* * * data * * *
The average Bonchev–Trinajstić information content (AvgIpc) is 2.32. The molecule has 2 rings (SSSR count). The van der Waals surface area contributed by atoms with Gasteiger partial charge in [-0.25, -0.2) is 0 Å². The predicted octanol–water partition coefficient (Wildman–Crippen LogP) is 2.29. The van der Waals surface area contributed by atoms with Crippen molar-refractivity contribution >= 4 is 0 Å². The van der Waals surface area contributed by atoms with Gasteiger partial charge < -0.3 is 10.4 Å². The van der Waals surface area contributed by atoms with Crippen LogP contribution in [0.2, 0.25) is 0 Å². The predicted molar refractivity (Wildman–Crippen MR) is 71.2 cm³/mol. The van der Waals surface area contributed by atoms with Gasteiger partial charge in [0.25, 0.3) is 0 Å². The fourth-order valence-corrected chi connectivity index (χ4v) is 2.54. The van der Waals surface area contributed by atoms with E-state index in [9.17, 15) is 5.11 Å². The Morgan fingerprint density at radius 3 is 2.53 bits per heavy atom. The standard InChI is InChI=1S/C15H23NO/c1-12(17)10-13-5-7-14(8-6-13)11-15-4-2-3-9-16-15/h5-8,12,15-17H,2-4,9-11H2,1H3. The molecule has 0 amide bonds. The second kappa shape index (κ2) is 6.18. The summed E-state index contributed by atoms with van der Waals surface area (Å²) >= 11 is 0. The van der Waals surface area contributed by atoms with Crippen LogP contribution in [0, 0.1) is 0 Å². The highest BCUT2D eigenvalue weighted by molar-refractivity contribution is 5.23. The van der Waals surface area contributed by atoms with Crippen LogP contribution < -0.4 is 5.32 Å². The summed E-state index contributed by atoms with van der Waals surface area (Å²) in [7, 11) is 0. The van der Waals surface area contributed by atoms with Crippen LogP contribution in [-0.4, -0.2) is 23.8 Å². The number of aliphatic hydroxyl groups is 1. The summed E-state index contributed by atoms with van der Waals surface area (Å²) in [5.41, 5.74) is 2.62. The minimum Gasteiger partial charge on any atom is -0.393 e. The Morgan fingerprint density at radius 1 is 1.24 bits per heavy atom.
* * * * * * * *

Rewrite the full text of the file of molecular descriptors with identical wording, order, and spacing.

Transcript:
The average Bonchev–Trinajstić information content (AvgIpc) is 2.32. The molecule has 2 rings (SSSR count). The van der Waals surface area contributed by atoms with Gasteiger partial charge in [-0.25, -0.2) is 0 Å². The predicted octanol–water partition coefficient (Wildman–Crippen LogP) is 2.29. The van der Waals surface area contributed by atoms with Crippen molar-refractivity contribution >= 4 is 0 Å². The van der Waals surface area contributed by atoms with Gasteiger partial charge < -0.3 is 10.4 Å². The van der Waals surface area contributed by atoms with Crippen LogP contribution in [0.2, 0.25) is 0 Å². The predicted molar refractivity (Wildman–Crippen MR) is 71.2 cm³/mol. The van der Waals surface area contributed by atoms with Gasteiger partial charge in [0.25, 0.3) is 0 Å². The fourth-order valence-corrected chi connectivity index (χ4v) is 2.54. The van der Waals surface area contributed by atoms with E-state index in [9.17, 15) is 5.11 Å². The Morgan fingerprint density at radius 3 is 2.53 bits per heavy atom. The standard InChI is InChI=1S/C15H23NO/c1-12(17)10-13-5-7-14(8-6-13)11-15-4-2-3-9-16-15/h5-8,12,15-17H,2-4,9-11H2,1H3. The molecule has 0 amide bonds. The second kappa shape index (κ2) is 6.18. The summed E-state index contributed by atoms with van der Waals surface area (Å²) >= 11 is 0. The van der Waals surface area contributed by atoms with Crippen LogP contribution in [0, 0.1) is 0 Å². The highest BCUT2D eigenvalue weighted by molar-refractivity contribution is 5.23. The van der Waals surface area contributed by atoms with Crippen LogP contribution < -0.4 is 5.32 Å². The summed E-state index contributed by atoms with van der Waals surface area (Å²) in [7, 11) is 0. The van der Waals surface area contributed by atoms with Crippen LogP contribution in [-0.4, -0.2) is 23.8 Å². The number of aliphatic hydroxyl groups is 1. The summed E-state index contributed by atoms with van der Waals surface area (Å²) in [5.41, 5.74) is 2.62. The minimum Gasteiger partial charge on any atom is -0.393 e. The Morgan fingerprint density at radius 1 is 1.24 bits per heavy atom.